As of September 14, the Philippine Amusement and Gaming Corporation (PAGCOR) has canceled the permits of 175 POGOs, which employ about 40,000 Chinese nationals.
Mico Clavano IV, Department of Justice (DOJ) assistant spokesperson, during Monday’s public briefing, said that the National Bureau of Investigation is probing unceasing reports that some POGOs have no permits to operate or their permits have been revoked.
Clavano said while the DOJ processes the identification papers of the overstaying Chinese nationals, they are allowed to stay in their hotels but at their own expense or until they can afford it.
The DOJ said that an initial batch of 300 overstaying Chinese nationals caught in Pampanga may be repatriated back to China by the first week of October.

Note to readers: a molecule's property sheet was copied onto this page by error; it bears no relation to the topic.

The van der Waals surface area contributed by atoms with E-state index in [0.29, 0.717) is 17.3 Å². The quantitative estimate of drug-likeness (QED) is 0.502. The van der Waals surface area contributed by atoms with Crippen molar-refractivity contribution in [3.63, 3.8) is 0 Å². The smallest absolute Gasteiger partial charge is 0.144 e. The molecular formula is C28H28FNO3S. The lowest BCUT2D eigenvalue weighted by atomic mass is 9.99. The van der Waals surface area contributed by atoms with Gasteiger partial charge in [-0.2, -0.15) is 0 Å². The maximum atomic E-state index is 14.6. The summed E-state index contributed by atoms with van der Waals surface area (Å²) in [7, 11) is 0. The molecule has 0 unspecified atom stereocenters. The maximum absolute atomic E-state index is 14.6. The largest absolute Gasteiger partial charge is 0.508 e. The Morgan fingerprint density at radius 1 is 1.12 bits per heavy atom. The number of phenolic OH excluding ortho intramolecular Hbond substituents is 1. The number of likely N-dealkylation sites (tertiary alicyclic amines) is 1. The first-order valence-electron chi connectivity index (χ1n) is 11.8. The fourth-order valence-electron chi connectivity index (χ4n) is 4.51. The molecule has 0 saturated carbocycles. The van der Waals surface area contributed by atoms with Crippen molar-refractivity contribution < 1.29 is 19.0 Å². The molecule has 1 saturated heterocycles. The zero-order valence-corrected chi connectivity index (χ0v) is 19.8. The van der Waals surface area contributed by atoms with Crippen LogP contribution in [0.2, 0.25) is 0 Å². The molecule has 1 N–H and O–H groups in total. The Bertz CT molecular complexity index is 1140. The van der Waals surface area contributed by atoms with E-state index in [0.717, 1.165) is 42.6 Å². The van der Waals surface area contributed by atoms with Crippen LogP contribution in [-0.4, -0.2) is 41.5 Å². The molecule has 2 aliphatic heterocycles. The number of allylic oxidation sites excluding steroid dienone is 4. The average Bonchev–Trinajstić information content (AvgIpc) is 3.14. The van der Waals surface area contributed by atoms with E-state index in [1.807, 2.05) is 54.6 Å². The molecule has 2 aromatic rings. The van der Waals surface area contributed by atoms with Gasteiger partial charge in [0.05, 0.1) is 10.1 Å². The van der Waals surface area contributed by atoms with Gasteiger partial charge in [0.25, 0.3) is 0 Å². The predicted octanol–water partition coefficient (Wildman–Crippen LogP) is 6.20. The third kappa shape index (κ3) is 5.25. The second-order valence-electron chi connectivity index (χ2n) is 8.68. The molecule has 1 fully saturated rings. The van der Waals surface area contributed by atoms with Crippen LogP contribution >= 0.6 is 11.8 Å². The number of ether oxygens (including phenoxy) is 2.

By mid-October, an estimated 3,000 to 4,000 more would be repatriated, Clavano said.
Authorities continue to closely monitor social media postings of videos involving possible crimes occurring in the community of Philippine Overseas Gaming Operators (POGOs).
The Department of Justice is concerned that lawless behavior may eventually spill to victimize Filipinos, said the agency assistant spokesperson Mico Clavano IV, during Monday’s public briefing,
“What is alarming are videos and pictures circulating on social media about murder, kidnapping and prostitution in POGOs. Those are what the DOJ finds out,” Clavano said.
The reports prompted DOJ Secretary Jesus Remulla to arrange a meeting with Chinese officials last week.
The priority is to make sure our Filipino citizens are secure in their lives, and it mustn’t reach a point that even Filipinos become victims,” Clavano said.
“Our relationship also with China, we have to take care of, so we’re working together, we’re coordinating with the Chinese government to ensure that these Chinese nationals are being cared for),” the Philippines News Agency reported.